de facto film reviews 3.5 stars

The Starling Girl, the debut film by Laurel Palmet, could more aptly be titled: “that Starling girl,” just by the way it victimizes its main character alone. It’s a story about a young Christian fundamentalist girl, Jem, played by Eliza Scanlen, who falls in love with her youth pastor, Owen, played by Lewis Pullman. It’s an old story, but in this highly religious community, we see completely opposed citizens trying to use God as an excuse for their separate actions.

This first film from Laurel Palmet is impressive to say the least. Her direction, coupled with a script steeped in research about rural Christian communities makes her story seem like it could, no, has, happened somewhere before. The casting of Eliza Scanlen is pitch perfect. Scanlen, whom you might remember from her star-making performance in the HBO series Sharp Objects, brings all of the same charisma from that role and applies it to an ingenue undergoing a transformation. Pullman, who was excellent in the Hulu series Catch-22 as the hilarious Major Major, is dealt a complex role here. He plays it with nuance and is almost as much of a reason for this film’s success as Scanlen herself. There are other great performances here; Always Sunny alum Jimmi Simpson is phenomenal as the tarnished and faltering Paul. His self-destruction as Jem’s father lends immense credibility to her character’s struggles.

The Starling Girl is definitely a film which showcases and thrives via its lead performer. Scanlen’s specifically youthful demeanor and vulnerability make her onscreen moments powerful and relatable, but Palmet’s direction is great too. In a large way, it’s a film about growing up, but it’s a young woman’s story after all. We see what Jem has to go through; her teenage urges and her susceptibility to the coaching and guidance of the adults in her proximity shape her in irrevocable ways. Her mother wants a nice young boy to court her (ironically enough, he is the pastor’s younger, less attractive brother), and she says God has willed it. When the youth pastor Owen, age 28, seduces her, it is because God has, you guessed it, willed this as well.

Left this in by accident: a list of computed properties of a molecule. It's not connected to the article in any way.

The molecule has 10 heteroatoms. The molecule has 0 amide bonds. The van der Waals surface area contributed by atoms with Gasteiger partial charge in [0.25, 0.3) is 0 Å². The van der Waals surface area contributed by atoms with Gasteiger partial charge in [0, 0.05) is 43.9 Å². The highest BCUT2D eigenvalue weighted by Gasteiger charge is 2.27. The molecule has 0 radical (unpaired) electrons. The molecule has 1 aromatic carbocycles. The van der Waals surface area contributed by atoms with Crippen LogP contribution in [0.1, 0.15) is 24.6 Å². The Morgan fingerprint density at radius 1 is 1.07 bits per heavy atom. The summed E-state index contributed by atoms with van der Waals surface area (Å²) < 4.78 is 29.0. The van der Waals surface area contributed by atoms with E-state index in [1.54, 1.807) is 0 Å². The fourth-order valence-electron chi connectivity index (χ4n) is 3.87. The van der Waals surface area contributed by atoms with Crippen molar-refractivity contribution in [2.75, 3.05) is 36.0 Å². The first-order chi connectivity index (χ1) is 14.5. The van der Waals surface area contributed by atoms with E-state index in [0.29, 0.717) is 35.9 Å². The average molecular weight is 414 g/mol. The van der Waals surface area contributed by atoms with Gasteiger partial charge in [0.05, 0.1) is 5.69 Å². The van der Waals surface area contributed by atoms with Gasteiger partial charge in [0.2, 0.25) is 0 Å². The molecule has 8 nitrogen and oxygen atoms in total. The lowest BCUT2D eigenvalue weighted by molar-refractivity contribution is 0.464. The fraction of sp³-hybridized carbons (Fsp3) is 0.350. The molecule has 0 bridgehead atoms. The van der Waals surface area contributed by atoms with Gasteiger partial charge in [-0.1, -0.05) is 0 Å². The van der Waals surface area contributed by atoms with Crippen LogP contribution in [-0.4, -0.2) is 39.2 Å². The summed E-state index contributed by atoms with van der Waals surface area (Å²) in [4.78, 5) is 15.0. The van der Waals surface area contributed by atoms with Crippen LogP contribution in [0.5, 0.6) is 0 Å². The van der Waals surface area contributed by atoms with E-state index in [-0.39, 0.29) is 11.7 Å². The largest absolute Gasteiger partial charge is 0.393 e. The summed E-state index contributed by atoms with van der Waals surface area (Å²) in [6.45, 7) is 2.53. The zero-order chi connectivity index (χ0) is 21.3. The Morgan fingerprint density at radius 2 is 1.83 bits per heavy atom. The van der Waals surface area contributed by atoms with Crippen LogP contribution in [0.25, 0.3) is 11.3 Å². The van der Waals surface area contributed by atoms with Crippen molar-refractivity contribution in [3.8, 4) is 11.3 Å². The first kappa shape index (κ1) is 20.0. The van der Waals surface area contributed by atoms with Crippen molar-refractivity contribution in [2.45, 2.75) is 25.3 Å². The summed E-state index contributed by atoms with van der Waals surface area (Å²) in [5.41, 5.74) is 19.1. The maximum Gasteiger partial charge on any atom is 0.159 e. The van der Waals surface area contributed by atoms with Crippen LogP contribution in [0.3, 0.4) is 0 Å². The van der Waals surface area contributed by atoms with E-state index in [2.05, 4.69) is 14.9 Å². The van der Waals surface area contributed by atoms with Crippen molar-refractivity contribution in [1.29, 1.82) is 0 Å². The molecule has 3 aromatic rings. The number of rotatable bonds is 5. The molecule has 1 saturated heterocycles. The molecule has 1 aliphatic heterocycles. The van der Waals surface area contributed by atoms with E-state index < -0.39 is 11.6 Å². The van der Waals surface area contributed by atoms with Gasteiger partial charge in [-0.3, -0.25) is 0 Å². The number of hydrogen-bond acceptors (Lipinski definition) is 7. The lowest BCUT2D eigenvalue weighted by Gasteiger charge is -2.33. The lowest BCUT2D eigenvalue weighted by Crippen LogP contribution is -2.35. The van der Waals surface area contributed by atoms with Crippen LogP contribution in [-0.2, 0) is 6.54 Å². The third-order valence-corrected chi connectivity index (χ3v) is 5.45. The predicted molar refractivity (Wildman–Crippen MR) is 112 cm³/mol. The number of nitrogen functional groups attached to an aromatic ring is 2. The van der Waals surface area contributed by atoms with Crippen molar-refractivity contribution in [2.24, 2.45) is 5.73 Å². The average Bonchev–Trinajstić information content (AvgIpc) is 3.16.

This would be tiresome and flat if it weren’t so relevant in today’s society. The film speaks about religion but it’s not really about devotion to God. The religious veneer is more of a device to show just how oppressed and ignored and victimized women (in this case, young women) can be when they are swept up by the pressures of the place they grow up. There are bright moments for Jem too. She finds herself in performative dance, but her affair proves to be too distracting for her to continue this hobby. Her father’s old tales about his time as a country music singer give her hope that she too, can do something outside of this community.

Palmet also subverts expectations pretty efficiently several times throughout the film. Though it’s an old tale, and the affair has many of the hallmarks of predictable movies in the same vein, Palmet keeps you guessing at every turn. This director, for her part, is confident behind the camera. The images are well-planned, and there are many bike-riding scenes along the dirt roads and cloudy rivers that make Jem’s world feel just as real as ours. If cementing the viewer into the world you’ve built is the job of the director, then Palmet has come through with flying colors. The scenic Kentucky overlay gives this film a ton of character. And that’s in addition to the amazing performances of Scanlen and Pullman. In a lot of ways, it’s a film about growing up in a place where the community believes that maturation can often involve corruption by malevolent beings. This puts so much pressure on the youth, and Scanlen and Palmet work together to make this point feel effortless.

Owing its success to a visionary debut director, a perfectly-executed rural setting and premium performances from its stellar cast, The Starling Girl is a coming of age story that comments on the perils of religion, patriarchy, sexuality, and disillusionment with great ease and poignancy.